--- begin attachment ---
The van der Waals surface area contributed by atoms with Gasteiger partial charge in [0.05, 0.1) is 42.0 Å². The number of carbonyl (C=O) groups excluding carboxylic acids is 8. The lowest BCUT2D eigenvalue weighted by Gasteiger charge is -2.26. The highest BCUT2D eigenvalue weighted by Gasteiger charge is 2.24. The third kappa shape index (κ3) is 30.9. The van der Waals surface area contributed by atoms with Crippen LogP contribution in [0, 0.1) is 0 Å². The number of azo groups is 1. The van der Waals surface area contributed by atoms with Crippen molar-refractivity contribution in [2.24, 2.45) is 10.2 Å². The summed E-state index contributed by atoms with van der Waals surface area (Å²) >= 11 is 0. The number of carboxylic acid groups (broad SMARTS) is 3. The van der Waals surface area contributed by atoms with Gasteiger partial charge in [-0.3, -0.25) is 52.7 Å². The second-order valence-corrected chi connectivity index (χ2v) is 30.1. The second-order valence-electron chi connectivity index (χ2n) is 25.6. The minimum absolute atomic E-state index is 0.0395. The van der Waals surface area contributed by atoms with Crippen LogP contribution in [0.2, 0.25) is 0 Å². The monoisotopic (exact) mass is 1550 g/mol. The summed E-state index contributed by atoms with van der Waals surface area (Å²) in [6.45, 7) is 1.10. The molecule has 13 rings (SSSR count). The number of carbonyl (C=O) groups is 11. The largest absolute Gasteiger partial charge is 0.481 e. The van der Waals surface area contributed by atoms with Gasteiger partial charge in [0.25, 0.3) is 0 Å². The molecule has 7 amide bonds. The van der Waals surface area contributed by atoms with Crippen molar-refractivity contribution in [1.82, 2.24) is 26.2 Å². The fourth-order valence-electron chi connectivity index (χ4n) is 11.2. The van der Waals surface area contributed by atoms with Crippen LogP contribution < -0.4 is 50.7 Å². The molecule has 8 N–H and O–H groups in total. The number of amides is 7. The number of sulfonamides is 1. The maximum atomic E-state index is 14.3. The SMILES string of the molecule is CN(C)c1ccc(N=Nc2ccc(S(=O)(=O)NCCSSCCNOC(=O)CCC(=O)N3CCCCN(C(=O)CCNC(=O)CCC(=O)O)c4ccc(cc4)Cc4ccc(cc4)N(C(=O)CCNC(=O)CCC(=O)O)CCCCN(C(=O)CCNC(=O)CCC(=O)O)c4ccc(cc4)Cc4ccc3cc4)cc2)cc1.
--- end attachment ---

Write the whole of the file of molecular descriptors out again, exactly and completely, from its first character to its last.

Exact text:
The van der Waals surface area contributed by atoms with Gasteiger partial charge in [0.05, 0.1) is 42.0 Å². The number of carbonyl (C=O) groups excluding carboxylic acids is 8. The lowest BCUT2D eigenvalue weighted by Gasteiger charge is -2.26. The highest BCUT2D eigenvalue weighted by Gasteiger charge is 2.24. The third kappa shape index (κ3) is 30.9. The van der Waals surface area contributed by atoms with Crippen LogP contribution in [0, 0.1) is 0 Å². The number of azo groups is 1. The van der Waals surface area contributed by atoms with Crippen molar-refractivity contribution in [2.24, 2.45) is 10.2 Å². The summed E-state index contributed by atoms with van der Waals surface area (Å²) >= 11 is 0. The number of carboxylic acid groups (broad SMARTS) is 3. The van der Waals surface area contributed by atoms with Gasteiger partial charge in [-0.3, -0.25) is 52.7 Å². The second-order valence-corrected chi connectivity index (χ2v) is 30.1. The second-order valence-electron chi connectivity index (χ2n) is 25.6. The minimum absolute atomic E-state index is 0.0395. The van der Waals surface area contributed by atoms with Crippen LogP contribution in [0.2, 0.25) is 0 Å². The monoisotopic (exact) mass is 1550 g/mol. The summed E-state index contributed by atoms with van der Waals surface area (Å²) in [6.45, 7) is 1.10. The molecule has 13 rings (SSSR count). The number of carbonyl (C=O) groups is 11. The largest absolute Gasteiger partial charge is 0.481 e. The van der Waals surface area contributed by atoms with Gasteiger partial charge in [0.25, 0.3) is 0 Å². The molecule has 7 amide bonds. The van der Waals surface area contributed by atoms with Crippen molar-refractivity contribution in [1.82, 2.24) is 26.2 Å². The fourth-order valence-electron chi connectivity index (χ4n) is 11.2. The van der Waals surface area contributed by atoms with Crippen LogP contribution < -0.4 is 50.7 Å². The molecule has 8 N–H and O–H groups in total. The number of amides is 7. The number of sulfonamides is 1. The maximum atomic E-state index is 14.3. The SMILES string of the molecule is CN(C)c1ccc(N=Nc2ccc(S(=O)(=O)NCCSSCCNOC(=O)CCC(=O)N3CCCCN(C(=O)CCNC(=O)CCC(=O)O)c4ccc(cc4)Cc4ccc(cc4)N(C(=O)CCNC(=O)CCC(=O)O)CCCCN(C(=O)CCNC(=O)CCC(=O)O)c4ccc(cc4)Cc4ccc3cc4)cc2)cc1.